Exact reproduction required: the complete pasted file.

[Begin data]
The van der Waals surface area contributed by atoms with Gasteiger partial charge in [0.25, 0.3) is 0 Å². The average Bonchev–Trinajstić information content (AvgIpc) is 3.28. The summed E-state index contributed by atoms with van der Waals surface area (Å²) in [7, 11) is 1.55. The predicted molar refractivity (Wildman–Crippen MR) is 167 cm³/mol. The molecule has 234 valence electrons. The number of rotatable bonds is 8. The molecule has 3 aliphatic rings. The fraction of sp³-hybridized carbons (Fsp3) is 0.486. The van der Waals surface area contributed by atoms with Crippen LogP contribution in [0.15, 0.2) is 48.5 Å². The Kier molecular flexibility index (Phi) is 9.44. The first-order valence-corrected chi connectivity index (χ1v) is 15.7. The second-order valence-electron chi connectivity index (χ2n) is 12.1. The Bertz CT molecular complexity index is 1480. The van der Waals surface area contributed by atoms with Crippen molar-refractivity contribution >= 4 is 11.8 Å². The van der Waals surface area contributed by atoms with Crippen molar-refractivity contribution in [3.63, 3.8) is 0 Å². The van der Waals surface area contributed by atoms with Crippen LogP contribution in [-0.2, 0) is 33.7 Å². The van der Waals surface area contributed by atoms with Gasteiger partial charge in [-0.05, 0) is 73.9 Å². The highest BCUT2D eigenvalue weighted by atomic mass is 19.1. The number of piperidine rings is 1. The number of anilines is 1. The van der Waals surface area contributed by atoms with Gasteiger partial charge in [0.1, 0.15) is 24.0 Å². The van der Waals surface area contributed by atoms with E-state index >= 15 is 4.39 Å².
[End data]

The van der Waals surface area contributed by atoms with Gasteiger partial charge in [0.25, 0.3) is 0 Å². The average Bonchev–Trinajstić information content (AvgIpc) is 3.28. The summed E-state index contributed by atoms with van der Waals surface area (Å²) in [7, 11) is 1.55. The predicted molar refractivity (Wildman–Crippen MR) is 167 cm³/mol. The molecule has 234 valence electrons. The number of rotatable bonds is 8. The molecule has 3 aliphatic rings. The fraction of sp³-hybridized carbons (Fsp3) is 0.486. The van der Waals surface area contributed by atoms with Crippen LogP contribution in [0.15, 0.2) is 48.5 Å². The Kier molecular flexibility index (Phi) is 9.44. The first-order valence-corrected chi connectivity index (χ1v) is 15.7. The second-order valence-electron chi connectivity index (χ2n) is 12.1. The Bertz CT molecular complexity index is 1480. The van der Waals surface area contributed by atoms with Crippen molar-refractivity contribution >= 4 is 11.8 Å². The van der Waals surface area contributed by atoms with Crippen molar-refractivity contribution in [3.63, 3.8) is 0 Å². The van der Waals surface area contributed by atoms with Crippen LogP contribution in [-0.2, 0) is 33.7 Å². The van der Waals surface area contributed by atoms with Gasteiger partial charge in [-0.05, 0) is 73.9 Å². The highest BCUT2D eigenvalue weighted by atomic mass is 19.1. The number of piperidine rings is 1. The number of anilines is 1. The van der Waals surface area contributed by atoms with Gasteiger partial charge in [0.1, 0.15) is 24.0 Å². The van der Waals surface area contributed by atoms with E-state index >= 15 is 4.39 Å².